A woman takes a photograph in a field in autumn.

Many of the Missouri Department of Conservation’s more than 1,000 conservation and natural areas around the state are popular sites for photographers and videographers.

Whether getting a great shot of wildlife, taking pictures of the landscape, or taking a family photo, conservation areas can offer great places to practice your skills.


Guidelines for Photography and Videography on MDC Areas

Know Before You Go

In some cases, photography and filming on conservation areas requires a permit.

New starting July 1, 2023: Commercial photography permits and commercial videography permits are no longer required for commercial photography/videography on MDC areas. Instead, a no-cost* special use permit is required in some cases.

* Special use permits are typically no-cost. However, in rare instances, MDC reserves the right to charge a fee of up to $500 each day for photography and videography that involves more than 25 people or has the potential to harm resources or create user conflict. The issuance of special use permits is at the discretion of MDC.

Special Use Permit

If you need a special use permit, get more details and apply.

Please allow 30 days for processing.


Do I Need a Special Use Permit?

A special use permit is required for any photography and videography on MDC areas that involves:

  • Access during closed hours or to portions of the area closed to public use;
  • Use of an unmanned aerial system (UAS) or drone;
  • Use of props, sets, or equipment that are more than a single person can carry; or
  • The total daily number of people participating with a photographer or videographer for the primary purpose of photography and videography is more than 10.

Not all requests for special use permits will be granted. Permits may be denied to avoid user conflicts, resource damages, safety concerns, or other reasonable justification at the Department’s discretion.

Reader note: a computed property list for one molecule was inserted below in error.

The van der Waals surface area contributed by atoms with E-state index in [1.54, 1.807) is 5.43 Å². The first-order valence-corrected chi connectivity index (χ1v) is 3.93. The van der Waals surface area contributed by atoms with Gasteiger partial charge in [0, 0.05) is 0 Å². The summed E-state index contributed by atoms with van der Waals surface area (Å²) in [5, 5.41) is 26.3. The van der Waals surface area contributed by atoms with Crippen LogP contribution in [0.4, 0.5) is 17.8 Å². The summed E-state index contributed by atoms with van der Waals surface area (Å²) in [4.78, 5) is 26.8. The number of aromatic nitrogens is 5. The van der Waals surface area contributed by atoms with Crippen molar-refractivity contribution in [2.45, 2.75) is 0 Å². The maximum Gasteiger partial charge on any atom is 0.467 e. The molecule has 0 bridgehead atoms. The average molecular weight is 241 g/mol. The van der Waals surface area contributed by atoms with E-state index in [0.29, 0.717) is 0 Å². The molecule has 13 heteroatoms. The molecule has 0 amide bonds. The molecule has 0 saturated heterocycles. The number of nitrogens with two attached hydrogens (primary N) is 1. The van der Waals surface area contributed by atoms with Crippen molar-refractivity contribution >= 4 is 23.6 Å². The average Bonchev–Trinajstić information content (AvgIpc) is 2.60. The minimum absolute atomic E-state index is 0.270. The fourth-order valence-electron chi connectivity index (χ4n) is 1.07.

Recreate Responsibly on MDC Areas

Guidelines for Wildlife Photography

  • Trail or game cameras are not allowed on MDC areas.
  • Don’t get too close to wildlife. This can stress the animal or put you in a dangerous position.
  • Watch your step.
  • Be patient and observant.

Guidelines for Photo Shoots

  • Avoid busy areas and times.
  • Do not block trails from other visitors.
  • Follow posted area rules and ensure that clients also follow area rules.
  • Park only in designated parking areas.
  • Pack out any trash and avoid littering. No balloons, confetti, glitter, smoke bombs, fireworks, colored powders/chalk, butterfly releases, etc.
  • No structures such as arches, trellises, or gazebos may be constructed or stuck in the ground.
  • If more than 10 people are participating with the photographer/videographer over the course of a day, a special use permit is required.
  • If seeking to use props or equipment larger than an average person can carry, a special use permit is required.

Nature Photography Tips

Nature photography generally falls into two categories: landscape and wildlife. Both require different equipment and involve different techniques.

While you don't need thousands of dollars of equipment to take decent nature photos, equipment does matter. It is unlikely that you will be able to take great nature photos, particularly wildlife photos, with your smartphone.

Landscape Photography

This category is probably the most accessible to the amateur photographer. It doesn’t require as much specialized equipment as wildlife photography, and landscapes don’t move around, so they are much easier to catch!


To take a good landscape photo, the only equipment you need is a decent camera with good resolution and a good lens. While it is possible to capture good landscape photos with a point-and-shoot camera, it is important to have a camera with adjustable settings, such as shutter speed and aperture, to improve your chances of success. Adjustable settings allow you to select a small aperture to maximize your depth of field, or select a fast shutter speed to minimize wind movement, or slow shutter speed to emphasize the movement of water in the scene or similar effects.

Cameras with interchangeable lenses or zoom lenses are also helpful, but if you only have one lens, the best choice is a wide-angle lens. The only other piece of equipment that is very helpful, though not essential, is a tripod, which will help you increase your shutter speed and aperture options.


Two key elements to a successful landscape photo are an interesting scene and light. The first is obvious. Presumably, you are taking the photo because you see a particularly special or beautiful scene that you want to capture. Light is less obvious but equally important. In fact, with the right light, a scene that is somewhat ordinary and mundane can be transformed into something special and beautiful.